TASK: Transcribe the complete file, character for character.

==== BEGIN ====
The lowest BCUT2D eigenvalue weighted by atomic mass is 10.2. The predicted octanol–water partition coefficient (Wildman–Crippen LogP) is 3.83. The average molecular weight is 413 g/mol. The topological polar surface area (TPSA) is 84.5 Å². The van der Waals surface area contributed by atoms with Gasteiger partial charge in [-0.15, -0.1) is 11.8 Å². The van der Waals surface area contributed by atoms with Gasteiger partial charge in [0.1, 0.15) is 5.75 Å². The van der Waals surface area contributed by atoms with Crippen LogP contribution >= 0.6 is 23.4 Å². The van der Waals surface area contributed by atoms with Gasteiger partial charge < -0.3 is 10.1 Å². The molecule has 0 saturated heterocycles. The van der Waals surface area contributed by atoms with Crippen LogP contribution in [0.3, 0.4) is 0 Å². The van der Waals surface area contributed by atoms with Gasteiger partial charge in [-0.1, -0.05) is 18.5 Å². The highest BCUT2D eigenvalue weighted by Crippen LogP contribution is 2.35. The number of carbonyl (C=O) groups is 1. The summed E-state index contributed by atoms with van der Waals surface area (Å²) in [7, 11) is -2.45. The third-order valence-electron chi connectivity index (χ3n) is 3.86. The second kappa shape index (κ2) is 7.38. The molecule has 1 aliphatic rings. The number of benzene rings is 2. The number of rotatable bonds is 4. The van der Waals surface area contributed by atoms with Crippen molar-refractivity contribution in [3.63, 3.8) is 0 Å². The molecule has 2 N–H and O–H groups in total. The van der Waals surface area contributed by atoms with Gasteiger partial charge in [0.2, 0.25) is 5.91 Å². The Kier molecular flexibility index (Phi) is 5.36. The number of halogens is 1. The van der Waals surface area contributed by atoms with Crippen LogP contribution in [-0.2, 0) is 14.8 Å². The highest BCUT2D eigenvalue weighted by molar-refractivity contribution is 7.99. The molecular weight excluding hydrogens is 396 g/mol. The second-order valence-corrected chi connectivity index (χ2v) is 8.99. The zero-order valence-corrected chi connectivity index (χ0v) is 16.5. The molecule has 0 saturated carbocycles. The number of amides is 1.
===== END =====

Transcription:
The lowest BCUT2D eigenvalue weighted by atomic mass is 10.2. The predicted octanol–water partition coefficient (Wildman–Crippen LogP) is 3.83. The average molecular weight is 413 g/mol. The topological polar surface area (TPSA) is 84.5 Å². The van der Waals surface area contributed by atoms with Gasteiger partial charge in [-0.15, -0.1) is 11.8 Å². The van der Waals surface area contributed by atoms with Gasteiger partial charge in [0.1, 0.15) is 5.75 Å². The van der Waals surface area contributed by atoms with Crippen LogP contribution >= 0.6 is 23.4 Å². The van der Waals surface area contributed by atoms with Gasteiger partial charge < -0.3 is 10.1 Å². The molecule has 0 saturated heterocycles. The van der Waals surface area contributed by atoms with Crippen LogP contribution in [0.3, 0.4) is 0 Å². The van der Waals surface area contributed by atoms with Gasteiger partial charge in [-0.1, -0.05) is 18.5 Å². The highest BCUT2D eigenvalue weighted by Crippen LogP contribution is 2.35. The number of carbonyl (C=O) groups is 1. The summed E-state index contributed by atoms with van der Waals surface area (Å²) in [7, 11) is -2.45. The third-order valence-electron chi connectivity index (χ3n) is 3.86. The second kappa shape index (κ2) is 7.38. The molecule has 1 aliphatic rings. The number of benzene rings is 2. The number of rotatable bonds is 4. The van der Waals surface area contributed by atoms with Crippen molar-refractivity contribution in [3.63, 3.8) is 0 Å². The molecule has 2 N–H and O–H groups in total. The van der Waals surface area contributed by atoms with Gasteiger partial charge in [0.2, 0.25) is 5.91 Å². The Kier molecular flexibility index (Phi) is 5.36. The number of halogens is 1. The van der Waals surface area contributed by atoms with Crippen LogP contribution in [-0.2, 0) is 14.8 Å². The highest BCUT2D eigenvalue weighted by molar-refractivity contribution is 7.99. The molecular weight excluding hydrogens is 396 g/mol. The second-order valence-corrected chi connectivity index (χ2v) is 8.99. The zero-order valence-corrected chi connectivity index (χ0v) is 16.5. The molecule has 0 saturated carbocycles. The number of amides is 1.